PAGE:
"They've humiliated this guy enough and there seems to be no bottom", Graham told reporters after the release of an Federal Bureau of Investigation report from a week-long, supplemental background check into misconduct allegations.
"I think we went out of our way to try to bend to her wishes", Durbin said.
Kavanaugh said he was more emotional during the hearing than he has ever been before and that he "might have been too emotional at times" during his testimony due to "vile and violent threats" that his wife and daughters have faced in recent weeks.
"This is what democracy looks like!" protesters shouted outside the Supreme Court, voicing their opposition to Brett Kavanaugh's nomination to the high court but somehow speaking for everyone on every side on a day of passion, chaos and outcome.
The column published on Thursday is the first time in more than 30 years that the newspaper's editorial board urged senators to reject a nominee to the high court.
A hefty police presence added an air of anxiety, as did thousands of noisy anti-Kavanaugh demonstrators who gathered outside the Supreme Court and in Senate office buildings.
HIRONO deflects when asked point-blank about whether FBI report contains any corroborating evidence against Kavanaugh: "This is not a comprehensive FBI investigation on which we can draw conclusions".
The Senate, in which the Republican have a narrow 51-49 majority, is due to vote on Kavanaugh's confirmation on Saturday. If so, that could be enough for a Trump victory.
Two Republican "no" votes could sink the nomination.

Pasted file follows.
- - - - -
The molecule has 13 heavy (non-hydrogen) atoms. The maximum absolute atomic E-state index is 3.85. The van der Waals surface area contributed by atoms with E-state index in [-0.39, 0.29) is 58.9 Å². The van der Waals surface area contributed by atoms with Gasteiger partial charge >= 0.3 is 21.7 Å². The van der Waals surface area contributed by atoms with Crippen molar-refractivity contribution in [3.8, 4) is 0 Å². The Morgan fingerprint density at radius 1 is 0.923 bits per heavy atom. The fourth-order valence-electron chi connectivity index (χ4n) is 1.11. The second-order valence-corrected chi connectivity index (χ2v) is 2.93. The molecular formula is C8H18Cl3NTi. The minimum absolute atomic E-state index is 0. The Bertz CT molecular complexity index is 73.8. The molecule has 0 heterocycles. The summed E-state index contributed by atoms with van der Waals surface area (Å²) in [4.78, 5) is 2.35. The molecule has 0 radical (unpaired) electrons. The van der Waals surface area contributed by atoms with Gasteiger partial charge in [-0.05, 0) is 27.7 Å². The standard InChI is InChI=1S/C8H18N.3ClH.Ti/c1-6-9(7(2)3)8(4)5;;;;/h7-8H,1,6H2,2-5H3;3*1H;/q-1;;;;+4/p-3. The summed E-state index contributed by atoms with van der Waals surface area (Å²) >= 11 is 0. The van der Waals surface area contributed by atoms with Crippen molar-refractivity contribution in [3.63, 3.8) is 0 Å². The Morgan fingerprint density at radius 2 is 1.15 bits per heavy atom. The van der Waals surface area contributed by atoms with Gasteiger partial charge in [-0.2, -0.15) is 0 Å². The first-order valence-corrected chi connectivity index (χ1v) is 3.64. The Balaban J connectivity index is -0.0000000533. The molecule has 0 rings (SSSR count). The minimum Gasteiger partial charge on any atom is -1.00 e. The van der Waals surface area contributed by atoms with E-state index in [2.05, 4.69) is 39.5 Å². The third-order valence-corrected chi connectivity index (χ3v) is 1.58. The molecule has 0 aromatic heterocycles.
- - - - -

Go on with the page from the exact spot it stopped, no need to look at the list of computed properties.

The Post's editorial board said of Kavanaugh: "Unfortunately - and unnecessarily; it didn't have to be this way - too many questions remain about his history for senators to responsibly vote 'yes, '" The Post said.
Grassley said he doesn't blame his undecided Republican colleagues for holding their cards closely. "Who among us would not have been outraged by having a lifetime record drug through the mud with accusations that can not be proven".
The report has not been released to the public. "There's nothing in it that we didn't already know". Two other women also emerged and accused him of other incidents of sexual misconduct.
"I believe Kavanaugh is part of a Big Old Boys club that is going to protect him no matter what", said Angela Trzepkowski, 55, from Delaware.
The document indicates that 11 people were contacted to interview, 10 of whom followed through. And when Wray was serving in the deputy attorney general's office under President George W. Bush, Kavanaugh was a deputy White House counsel.
Responding to criticism from the other side of the aisle, Trump tweeted on Thursday that "this is now the seventh time the FBI has investigated Judge Kavanaugh".
Prof Ford, a California academic, accused him of pinning her to a bed and groping her drunkenly at a 1982 house party when both were teenagers.
Kavanaugh, 53, made his own closing argument Thursday in a Wall Street Journal op-ed, acknowledging that he had become "very emotional" in last week's Judiciary Committee hearing because he was defending himself against 'wrongful and sometimes vicious allegations'. He forcefully denied the allegations.
Her testimony and the accusations of the other women have turned the Kavanaugh battle into the latest chapter in the #MeToo movement against sexual harassment and assault.
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